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Majority of Unruly Passengers Escape Serious Punishments

The punishments don’t appear to be fitting the crimes.

At least not in quantity.

The majority of the nearly 6,000 reports of unruly airline passengersfiled with the Federal Aviation Administration in 2021 were for violating the federal mask mandate. But the majority of those still went unpunished.

According to FAA statistics, 5,891 unruly passengers were reported to the agency last year, and 4,290 of them – or 73 percent – were for failure to wear a mask in the airport and onboard flights. But only 350 of them received any fines – which the FAA promised to utilize more often to crack down on these incidents.

And when you do the math, that’s just a half-percent of passengers involved all total incidents on planes who received some sort of punishment other than being thrown off the plane, and less than one percent for those who violated the federal mask mandate.

Interfering with a flight crew is a federal offense.

To be fair, the onboard incidents have reached unprecedented levels during the pandemic, and the most egregious cases of passenger incidents – usually involving physical assault of flight crew – have been prosecuted

Moreover, because of the breadth of incidents the FAA simply does not have the staff to pursue every case of mask violators other than having the airlines remove them from a flight. Delta Air Lines, for instance, has compiled its own internal list of nearly 2,000 passengers who are banned from flying the carrier.

The startling number of total incidents even prompted Delta CEO Ed Bastian to request a national ‘no-fly list’ as punishment for passengers causing altercations – something Department of Transportation Secretary Pete Buttigieg said he would consider.

But since nearly three-quarters of all incidents have involved mask-wearing, or the lack thereof, and with Omicron variant-related cases of COVID-19 dropping worldwide, it again calls into question whether the government will lift the mask mandate when it comes up for review again on March 18.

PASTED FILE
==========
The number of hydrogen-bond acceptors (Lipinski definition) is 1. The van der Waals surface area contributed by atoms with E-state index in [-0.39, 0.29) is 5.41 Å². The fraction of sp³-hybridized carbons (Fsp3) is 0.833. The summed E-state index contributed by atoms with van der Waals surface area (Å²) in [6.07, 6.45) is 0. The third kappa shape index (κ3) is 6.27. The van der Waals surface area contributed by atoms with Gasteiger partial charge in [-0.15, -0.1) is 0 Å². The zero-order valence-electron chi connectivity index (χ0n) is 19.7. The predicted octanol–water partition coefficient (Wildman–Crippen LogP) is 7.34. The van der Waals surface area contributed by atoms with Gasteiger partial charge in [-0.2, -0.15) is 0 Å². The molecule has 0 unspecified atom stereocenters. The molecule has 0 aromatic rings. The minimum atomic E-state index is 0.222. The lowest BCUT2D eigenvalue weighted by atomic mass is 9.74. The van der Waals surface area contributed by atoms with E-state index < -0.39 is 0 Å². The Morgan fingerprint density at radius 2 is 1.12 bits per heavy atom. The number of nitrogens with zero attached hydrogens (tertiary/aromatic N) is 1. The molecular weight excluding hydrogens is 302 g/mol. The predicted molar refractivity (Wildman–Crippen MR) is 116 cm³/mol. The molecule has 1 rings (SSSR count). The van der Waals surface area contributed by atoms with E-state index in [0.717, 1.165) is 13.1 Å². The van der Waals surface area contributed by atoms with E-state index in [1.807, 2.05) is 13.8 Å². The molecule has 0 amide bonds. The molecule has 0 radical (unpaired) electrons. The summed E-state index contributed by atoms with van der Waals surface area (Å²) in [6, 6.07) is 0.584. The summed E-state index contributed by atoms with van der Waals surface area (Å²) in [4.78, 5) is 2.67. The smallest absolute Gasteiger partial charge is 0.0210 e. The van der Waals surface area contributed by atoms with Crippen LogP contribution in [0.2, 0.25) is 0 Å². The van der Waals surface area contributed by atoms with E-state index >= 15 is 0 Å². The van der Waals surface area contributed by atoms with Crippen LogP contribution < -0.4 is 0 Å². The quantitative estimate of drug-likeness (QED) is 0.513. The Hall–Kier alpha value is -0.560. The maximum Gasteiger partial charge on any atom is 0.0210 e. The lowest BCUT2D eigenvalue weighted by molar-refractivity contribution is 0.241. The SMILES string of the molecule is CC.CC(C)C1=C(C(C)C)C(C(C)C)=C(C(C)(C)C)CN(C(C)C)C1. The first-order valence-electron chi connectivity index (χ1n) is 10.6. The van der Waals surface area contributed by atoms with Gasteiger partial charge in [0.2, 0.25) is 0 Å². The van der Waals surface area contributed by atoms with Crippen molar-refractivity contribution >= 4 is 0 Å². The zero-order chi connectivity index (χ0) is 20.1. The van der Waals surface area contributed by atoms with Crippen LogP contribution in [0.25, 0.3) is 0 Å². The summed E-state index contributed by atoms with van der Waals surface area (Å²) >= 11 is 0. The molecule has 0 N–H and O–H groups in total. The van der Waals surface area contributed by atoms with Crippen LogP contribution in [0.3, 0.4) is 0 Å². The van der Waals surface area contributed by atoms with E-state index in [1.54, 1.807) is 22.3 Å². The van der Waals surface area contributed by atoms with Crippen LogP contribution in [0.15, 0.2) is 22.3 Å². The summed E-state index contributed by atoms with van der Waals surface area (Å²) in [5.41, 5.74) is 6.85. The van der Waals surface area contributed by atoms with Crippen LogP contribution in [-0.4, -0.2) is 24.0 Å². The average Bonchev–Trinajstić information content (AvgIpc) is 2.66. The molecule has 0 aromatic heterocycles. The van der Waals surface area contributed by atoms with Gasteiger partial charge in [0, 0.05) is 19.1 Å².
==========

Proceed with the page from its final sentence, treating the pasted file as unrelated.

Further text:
Former Southwest Airlines CEO Gary Kelly, who retired on February 1, testified before Congress two months ago that he believes the mask mandate should be rescinded.

“I think the case is very strong that masks don’t add much, if anything, in the air cabin environment. It is very safe and very high quality compared to any other indoor setting,” Kelly said during testimony, noting the use of HEPA filters and other effective virus-fighting tools.

Airline industry analyst Bryan Del Monte, president of the Minnesota-based consultancy The Aviation Agency, told TravelPulse last month he believes the mask mandate will likely go away.

“I mean, never say never, right? But I think once spring and summer roll around it’s a good likelihood that masks on planes go away,” Del Monte said.

But former Spirit Airlines CEO Ben Baldana, writing in Forbes Magazine, said to expect a another extension of the mandate. Baldana laid out several scenarios that would cause the government to maintain its insistence on masks.

“On an airplane more things happen,” he wrote. “What about when someone on boarding coughs while putting their baggage overhead? What happens when the auxiliary power unit (APU) isn't running at the gate so no air is flowing until the engines start? What about the people who eat or drink just slowly enough to keep their mask off most of the flight anyway? Flight attendants will lobby for the mandate to continue to keep themselves safe, and that reason is good enough. Plan to wear a mask on a plane all year, including when you travel next holiday season, too.”

This article originally appeared on Travel Pulse

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